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15 Dec 2011 13:30
The ANC and the Congress of South African Trade Unions (Cosatu) have agreed to continue discussions on the controversial Protection of State Information Bill.
This emerged on Thursday following a meeting in Johannesburg between Cosatu and a delegation of ANC MPs, led respectively by Cosatu general secretary Zwelinzima Vavi and ANC Chief Whip Mathole Motshekga.
In a joint statement afterwards, the two groups said Cosatu had presented a document—which, while confirming its support for legislation to protect national security and welcoming the improvements made to the original Bill, set out its concerns with aspects of the current version of the Bill.
“There was agreement that these concerns must still be discussed at both the National Council of Provinces [NCOP] and [tripartite] alliance levels.”
It was agreed to establish teams from the two structures to continue detailed discussions and seek common ground, they said.
The secrecy Bill was passed in Parliament on November 22 and referred to the NCOP for concurrence.
The NCOP has already set up an ad hoc committee to deal with the Bill and has to report to the council by April 8.
Vavi has repeatedly stated that Cosatu will go to the Constitutional Court should attempts to amend the Bill fail.
“We will make an appeal to the President [Jacob Zuma] not to sign the Bill. We hope we can find one another in that the necessary amendments are effected in the process of the Bill going to the NCOP,” he said shortly after the Assembly approved the Bill.
“The point we are raising is that if all that fails we will be left with no option but to proceed to the Constitutional Court.”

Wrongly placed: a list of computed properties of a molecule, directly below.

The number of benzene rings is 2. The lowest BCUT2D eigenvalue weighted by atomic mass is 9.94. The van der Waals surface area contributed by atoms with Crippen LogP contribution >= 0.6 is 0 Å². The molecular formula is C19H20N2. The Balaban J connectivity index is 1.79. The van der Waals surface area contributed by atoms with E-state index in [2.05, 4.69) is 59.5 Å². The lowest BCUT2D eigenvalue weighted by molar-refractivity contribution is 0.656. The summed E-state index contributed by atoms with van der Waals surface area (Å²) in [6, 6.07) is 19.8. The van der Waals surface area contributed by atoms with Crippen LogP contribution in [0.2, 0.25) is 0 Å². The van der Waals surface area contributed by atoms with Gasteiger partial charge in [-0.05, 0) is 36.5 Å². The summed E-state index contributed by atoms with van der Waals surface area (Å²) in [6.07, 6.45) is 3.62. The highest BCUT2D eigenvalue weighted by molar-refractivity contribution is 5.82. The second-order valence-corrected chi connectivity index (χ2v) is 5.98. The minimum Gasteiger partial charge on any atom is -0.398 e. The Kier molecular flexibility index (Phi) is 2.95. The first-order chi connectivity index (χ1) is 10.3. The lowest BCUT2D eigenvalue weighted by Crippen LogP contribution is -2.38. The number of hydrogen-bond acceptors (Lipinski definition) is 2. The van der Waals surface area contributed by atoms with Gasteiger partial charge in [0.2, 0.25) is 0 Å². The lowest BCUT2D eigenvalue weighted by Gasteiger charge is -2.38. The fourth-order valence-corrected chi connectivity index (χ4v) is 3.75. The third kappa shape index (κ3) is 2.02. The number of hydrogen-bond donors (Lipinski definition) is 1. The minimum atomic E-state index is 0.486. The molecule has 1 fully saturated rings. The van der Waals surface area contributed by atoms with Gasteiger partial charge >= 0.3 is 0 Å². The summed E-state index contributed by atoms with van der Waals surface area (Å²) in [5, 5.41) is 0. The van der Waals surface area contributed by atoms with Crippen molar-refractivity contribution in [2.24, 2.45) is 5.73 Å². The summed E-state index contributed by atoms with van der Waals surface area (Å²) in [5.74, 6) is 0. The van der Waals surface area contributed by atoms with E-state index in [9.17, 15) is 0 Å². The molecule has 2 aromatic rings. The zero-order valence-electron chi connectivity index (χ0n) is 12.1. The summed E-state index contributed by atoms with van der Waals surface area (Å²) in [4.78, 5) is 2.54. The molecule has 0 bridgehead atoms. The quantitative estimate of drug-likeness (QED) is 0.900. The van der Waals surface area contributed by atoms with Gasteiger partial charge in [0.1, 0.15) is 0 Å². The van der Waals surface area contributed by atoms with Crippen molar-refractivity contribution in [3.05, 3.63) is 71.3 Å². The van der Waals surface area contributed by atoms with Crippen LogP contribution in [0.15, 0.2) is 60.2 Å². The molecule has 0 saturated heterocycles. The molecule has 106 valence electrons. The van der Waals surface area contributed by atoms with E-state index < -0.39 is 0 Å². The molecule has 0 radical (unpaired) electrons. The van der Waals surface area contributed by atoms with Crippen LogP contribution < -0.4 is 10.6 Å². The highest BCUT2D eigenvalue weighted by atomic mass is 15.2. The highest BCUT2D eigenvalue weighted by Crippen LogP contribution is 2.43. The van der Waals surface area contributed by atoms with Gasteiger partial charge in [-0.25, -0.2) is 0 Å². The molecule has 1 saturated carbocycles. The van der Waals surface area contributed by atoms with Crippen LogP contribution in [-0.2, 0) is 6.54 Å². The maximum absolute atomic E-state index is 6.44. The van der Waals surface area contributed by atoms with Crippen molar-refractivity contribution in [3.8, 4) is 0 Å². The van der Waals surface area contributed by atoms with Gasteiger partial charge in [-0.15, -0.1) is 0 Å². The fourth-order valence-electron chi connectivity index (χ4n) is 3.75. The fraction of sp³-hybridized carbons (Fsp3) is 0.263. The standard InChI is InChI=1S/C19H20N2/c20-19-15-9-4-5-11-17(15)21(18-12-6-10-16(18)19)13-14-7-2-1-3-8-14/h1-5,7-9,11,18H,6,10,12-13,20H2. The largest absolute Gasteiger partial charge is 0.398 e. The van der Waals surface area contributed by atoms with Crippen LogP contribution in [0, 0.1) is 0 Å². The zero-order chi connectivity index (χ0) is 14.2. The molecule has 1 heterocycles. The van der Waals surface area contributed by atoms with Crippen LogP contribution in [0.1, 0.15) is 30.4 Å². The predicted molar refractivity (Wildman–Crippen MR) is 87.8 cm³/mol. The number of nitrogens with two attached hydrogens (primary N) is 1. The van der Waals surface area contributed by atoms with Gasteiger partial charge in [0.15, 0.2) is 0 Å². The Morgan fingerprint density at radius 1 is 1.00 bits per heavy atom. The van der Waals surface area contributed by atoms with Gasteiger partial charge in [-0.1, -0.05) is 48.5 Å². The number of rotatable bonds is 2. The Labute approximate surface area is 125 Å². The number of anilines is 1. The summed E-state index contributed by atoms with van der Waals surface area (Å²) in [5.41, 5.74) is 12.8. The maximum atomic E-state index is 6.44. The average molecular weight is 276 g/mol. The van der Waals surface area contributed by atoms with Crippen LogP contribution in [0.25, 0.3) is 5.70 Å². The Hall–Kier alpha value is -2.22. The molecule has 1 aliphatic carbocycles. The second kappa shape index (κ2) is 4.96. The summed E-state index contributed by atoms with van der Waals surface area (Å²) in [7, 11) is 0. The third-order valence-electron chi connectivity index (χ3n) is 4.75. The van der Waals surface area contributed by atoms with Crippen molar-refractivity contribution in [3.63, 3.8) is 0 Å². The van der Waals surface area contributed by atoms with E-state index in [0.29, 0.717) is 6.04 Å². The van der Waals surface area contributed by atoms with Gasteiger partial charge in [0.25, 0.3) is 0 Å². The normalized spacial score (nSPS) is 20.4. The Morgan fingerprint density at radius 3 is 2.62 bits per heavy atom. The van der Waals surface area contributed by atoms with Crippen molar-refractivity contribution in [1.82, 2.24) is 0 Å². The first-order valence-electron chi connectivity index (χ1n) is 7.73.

Motshekga’s delegation was also scheduled to meet Public Protector Thuli Madonsela on Thursday, following its meeting with Cosatu, to also discuss matters relating to the Bill.
Last week, Motshekga said it appeared that Madonsela might be interfering in Parliament’s legislative process.
The ANC was concerned over recent correspondence she sent to National Assembly Speaker Max Sisulu about the Bill, he said.
But Madonsela denied she was interfering in the processes of the assembly.
“I am not interfering, I am just doing my job, This is a huge misunderstanding and I hope we can sort this out,” she was quoted as saying.
She had written to Sisulu expressing concern on why a public interest defence clause in the final draft of the Bill had been left out.
Madonsela said she was concerned that if it became law, the Bill would hinder the work of her office.—Sapa
The passing of the Protection of State Information Bill came as no surprise, raising the threat to media freedom. View our special report.
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